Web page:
Nine Hundred Quakes in Ongoing Earthquake Swarm Skip to content

Nine Hundred Quakes in Ongoing Earthquake Swarm

An earthquake swarm has been ongoing around Öxarfjörður in northeast Iceland since Saturday. According to Einar Hjörleifsson, a natural disaster expert with the Icelandic Met Office, there have been a total of 900 quakes since the swarm began on Saturday. The swarm is on-going and currently shows no signs of subsiding.

The majority of the quakes have taken place about six kilometres south of the village of Kópasker. Eight quakes have been measured above 3.0 on the Seismic Magnitude scale, the most powerful of which took place at 8:30 pm on Wednesday night and measured 4.2. Thirty seconds later, a quake measuring 3.3 occurred; quakes of 3.3 and 3.2 followed at 9:47 pm and 9:49 pm. Smaller shocks were detected after these larger quakes.

While residents of Kópasker have felt the quakes extremely well, they haven’t been discernible elsewhere, which Einar Hjörleifsson, the Icelandic Met Office’s natural disaster expert, says is normal given the quakes’ size and location. The quakes are taking place along the Tjörnes Fracture Zone, which stretches from all the way up at Grímsey island off of the north coast of Iceland to Landey island just off the coast of Stykkishólmur in Snæfellsnes, West Iceland.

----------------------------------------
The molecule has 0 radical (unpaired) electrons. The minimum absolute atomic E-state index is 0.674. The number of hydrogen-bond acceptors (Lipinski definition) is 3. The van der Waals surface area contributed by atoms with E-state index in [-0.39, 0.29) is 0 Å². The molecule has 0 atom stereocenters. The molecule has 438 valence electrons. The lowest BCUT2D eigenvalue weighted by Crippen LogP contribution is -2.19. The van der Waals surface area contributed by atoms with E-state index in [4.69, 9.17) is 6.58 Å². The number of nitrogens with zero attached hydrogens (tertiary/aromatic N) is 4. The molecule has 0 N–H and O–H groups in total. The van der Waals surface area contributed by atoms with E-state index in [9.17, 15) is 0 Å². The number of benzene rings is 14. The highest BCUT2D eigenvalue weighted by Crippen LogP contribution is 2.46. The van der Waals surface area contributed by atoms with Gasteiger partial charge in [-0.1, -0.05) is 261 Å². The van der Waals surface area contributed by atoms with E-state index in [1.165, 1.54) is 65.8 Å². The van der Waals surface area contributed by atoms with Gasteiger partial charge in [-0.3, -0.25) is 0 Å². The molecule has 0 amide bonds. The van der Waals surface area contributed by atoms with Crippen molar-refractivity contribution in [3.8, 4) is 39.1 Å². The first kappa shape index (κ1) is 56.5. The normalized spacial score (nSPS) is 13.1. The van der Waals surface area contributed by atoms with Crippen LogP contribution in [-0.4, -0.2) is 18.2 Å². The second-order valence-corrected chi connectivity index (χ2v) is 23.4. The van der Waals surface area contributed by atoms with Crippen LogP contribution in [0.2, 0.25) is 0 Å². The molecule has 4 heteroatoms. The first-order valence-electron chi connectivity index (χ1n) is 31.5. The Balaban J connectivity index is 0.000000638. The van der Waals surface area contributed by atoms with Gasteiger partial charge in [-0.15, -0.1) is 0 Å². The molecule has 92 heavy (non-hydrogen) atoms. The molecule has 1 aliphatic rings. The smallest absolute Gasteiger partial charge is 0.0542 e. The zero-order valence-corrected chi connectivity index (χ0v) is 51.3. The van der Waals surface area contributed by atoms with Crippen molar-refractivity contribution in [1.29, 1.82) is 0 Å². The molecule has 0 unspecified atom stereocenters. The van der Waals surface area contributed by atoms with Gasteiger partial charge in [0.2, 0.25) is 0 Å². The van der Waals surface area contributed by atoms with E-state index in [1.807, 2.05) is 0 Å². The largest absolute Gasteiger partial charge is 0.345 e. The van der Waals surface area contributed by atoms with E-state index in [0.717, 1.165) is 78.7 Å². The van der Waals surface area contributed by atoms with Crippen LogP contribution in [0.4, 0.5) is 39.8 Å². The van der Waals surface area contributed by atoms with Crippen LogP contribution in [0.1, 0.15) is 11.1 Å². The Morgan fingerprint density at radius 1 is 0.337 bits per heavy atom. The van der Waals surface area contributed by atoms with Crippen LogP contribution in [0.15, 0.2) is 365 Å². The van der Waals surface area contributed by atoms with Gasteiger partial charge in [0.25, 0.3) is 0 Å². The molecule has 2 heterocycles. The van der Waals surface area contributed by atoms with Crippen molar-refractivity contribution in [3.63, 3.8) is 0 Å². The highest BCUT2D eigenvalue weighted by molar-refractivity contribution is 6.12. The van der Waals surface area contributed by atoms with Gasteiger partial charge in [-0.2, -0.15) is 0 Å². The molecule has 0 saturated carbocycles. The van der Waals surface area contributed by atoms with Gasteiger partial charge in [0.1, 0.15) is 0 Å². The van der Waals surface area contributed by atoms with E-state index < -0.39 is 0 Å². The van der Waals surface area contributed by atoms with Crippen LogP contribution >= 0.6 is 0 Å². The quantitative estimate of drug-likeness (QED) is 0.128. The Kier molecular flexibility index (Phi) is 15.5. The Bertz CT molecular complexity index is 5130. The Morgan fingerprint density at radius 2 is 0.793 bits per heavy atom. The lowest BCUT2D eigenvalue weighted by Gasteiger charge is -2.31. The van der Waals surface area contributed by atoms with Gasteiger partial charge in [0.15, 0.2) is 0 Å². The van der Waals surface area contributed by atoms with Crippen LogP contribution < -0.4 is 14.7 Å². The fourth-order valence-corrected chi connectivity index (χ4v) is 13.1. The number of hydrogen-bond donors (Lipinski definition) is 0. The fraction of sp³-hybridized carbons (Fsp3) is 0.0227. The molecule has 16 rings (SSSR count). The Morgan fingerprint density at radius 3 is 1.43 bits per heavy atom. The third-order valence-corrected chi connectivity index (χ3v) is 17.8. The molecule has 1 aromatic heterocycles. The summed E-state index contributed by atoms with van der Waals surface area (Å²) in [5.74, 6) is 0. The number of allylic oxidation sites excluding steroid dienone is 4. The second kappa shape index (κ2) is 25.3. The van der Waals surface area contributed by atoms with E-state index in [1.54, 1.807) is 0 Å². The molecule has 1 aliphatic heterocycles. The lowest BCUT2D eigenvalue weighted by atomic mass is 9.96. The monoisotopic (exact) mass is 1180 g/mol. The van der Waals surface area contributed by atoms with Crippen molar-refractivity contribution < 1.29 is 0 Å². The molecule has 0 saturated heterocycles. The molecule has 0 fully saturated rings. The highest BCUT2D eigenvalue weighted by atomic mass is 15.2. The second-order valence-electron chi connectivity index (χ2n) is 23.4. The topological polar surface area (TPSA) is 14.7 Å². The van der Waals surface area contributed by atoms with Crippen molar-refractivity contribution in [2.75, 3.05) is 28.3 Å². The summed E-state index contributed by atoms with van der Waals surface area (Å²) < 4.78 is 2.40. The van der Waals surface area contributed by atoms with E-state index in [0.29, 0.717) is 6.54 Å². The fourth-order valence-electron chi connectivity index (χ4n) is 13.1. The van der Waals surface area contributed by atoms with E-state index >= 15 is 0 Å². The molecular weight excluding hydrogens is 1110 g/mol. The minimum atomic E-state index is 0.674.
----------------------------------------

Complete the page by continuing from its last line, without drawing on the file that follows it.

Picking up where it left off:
Einar says that the current swarm hasn’t gathered momentum, but it also hasn’t shown signs of losing any, either. The fracture zone has built up a lot of tension and one of two situations is most likely. Either the swarm will slowly fade out, or the built-up tension could cause a larger earthquake, up to 6.0 on the Seismic Magnitude scale. Inhabitants in towns on the north coast of Iceland are advised to make sure all furniture is secure in the case of a larger earthquake and to review the Department of Civil Protection and Emergency Management’s contingency plans.

Kópasker has been the site of numerous powerful earthquakes and earthquake swarms. On January 14, 1976, quakes measuring 5.5 to 6  damaged most of the homes in the village and necessitated the evacuation of women, children, and the elderly. Similar earthquake swarms also occurred in the area in May 1997, April 2007, April 2009, and October 2014.

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